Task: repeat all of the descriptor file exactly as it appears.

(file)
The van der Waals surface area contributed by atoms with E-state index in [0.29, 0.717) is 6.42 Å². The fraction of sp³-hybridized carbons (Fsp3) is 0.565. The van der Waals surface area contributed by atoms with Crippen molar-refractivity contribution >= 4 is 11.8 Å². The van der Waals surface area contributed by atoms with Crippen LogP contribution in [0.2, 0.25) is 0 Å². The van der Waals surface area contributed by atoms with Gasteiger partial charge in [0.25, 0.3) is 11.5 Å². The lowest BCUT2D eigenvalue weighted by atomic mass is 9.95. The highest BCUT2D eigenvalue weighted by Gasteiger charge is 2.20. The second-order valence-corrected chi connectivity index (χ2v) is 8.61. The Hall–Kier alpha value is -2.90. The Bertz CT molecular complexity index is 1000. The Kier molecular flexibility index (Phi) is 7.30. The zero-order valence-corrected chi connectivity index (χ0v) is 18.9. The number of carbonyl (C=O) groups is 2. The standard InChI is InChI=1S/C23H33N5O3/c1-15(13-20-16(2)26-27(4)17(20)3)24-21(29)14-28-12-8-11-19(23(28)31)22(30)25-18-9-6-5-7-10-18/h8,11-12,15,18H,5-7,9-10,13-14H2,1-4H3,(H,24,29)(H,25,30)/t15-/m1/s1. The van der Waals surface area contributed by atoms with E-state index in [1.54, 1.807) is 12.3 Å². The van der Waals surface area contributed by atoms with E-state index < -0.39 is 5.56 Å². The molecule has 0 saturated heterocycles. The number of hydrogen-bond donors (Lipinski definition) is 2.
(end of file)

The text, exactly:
The van der Waals surface area contributed by atoms with E-state index in [0.29, 0.717) is 6.42 Å². The fraction of sp³-hybridized carbons (Fsp3) is 0.565. The van der Waals surface area contributed by atoms with Crippen molar-refractivity contribution >= 4 is 11.8 Å². The van der Waals surface area contributed by atoms with Crippen LogP contribution in [0.2, 0.25) is 0 Å². The van der Waals surface area contributed by atoms with Gasteiger partial charge in [0.25, 0.3) is 11.5 Å². The lowest BCUT2D eigenvalue weighted by atomic mass is 9.95. The highest BCUT2D eigenvalue weighted by Gasteiger charge is 2.20. The second-order valence-corrected chi connectivity index (χ2v) is 8.61. The Hall–Kier alpha value is -2.90. The Bertz CT molecular complexity index is 1000. The Kier molecular flexibility index (Phi) is 7.30. The zero-order valence-corrected chi connectivity index (χ0v) is 18.9. The number of carbonyl (C=O) groups is 2. The standard InChI is InChI=1S/C23H33N5O3/c1-15(13-20-16(2)26-27(4)17(20)3)24-21(29)14-28-12-8-11-19(23(28)31)22(30)25-18-9-6-5-7-10-18/h8,11-12,15,18H,5-7,9-10,13-14H2,1-4H3,(H,24,29)(H,25,30)/t15-/m1/s1. The van der Waals surface area contributed by atoms with E-state index in [1.54, 1.807) is 12.3 Å². The van der Waals surface area contributed by atoms with E-state index < -0.39 is 5.56 Å². The molecule has 0 saturated heterocycles. The number of hydrogen-bond donors (Lipinski definition) is 2.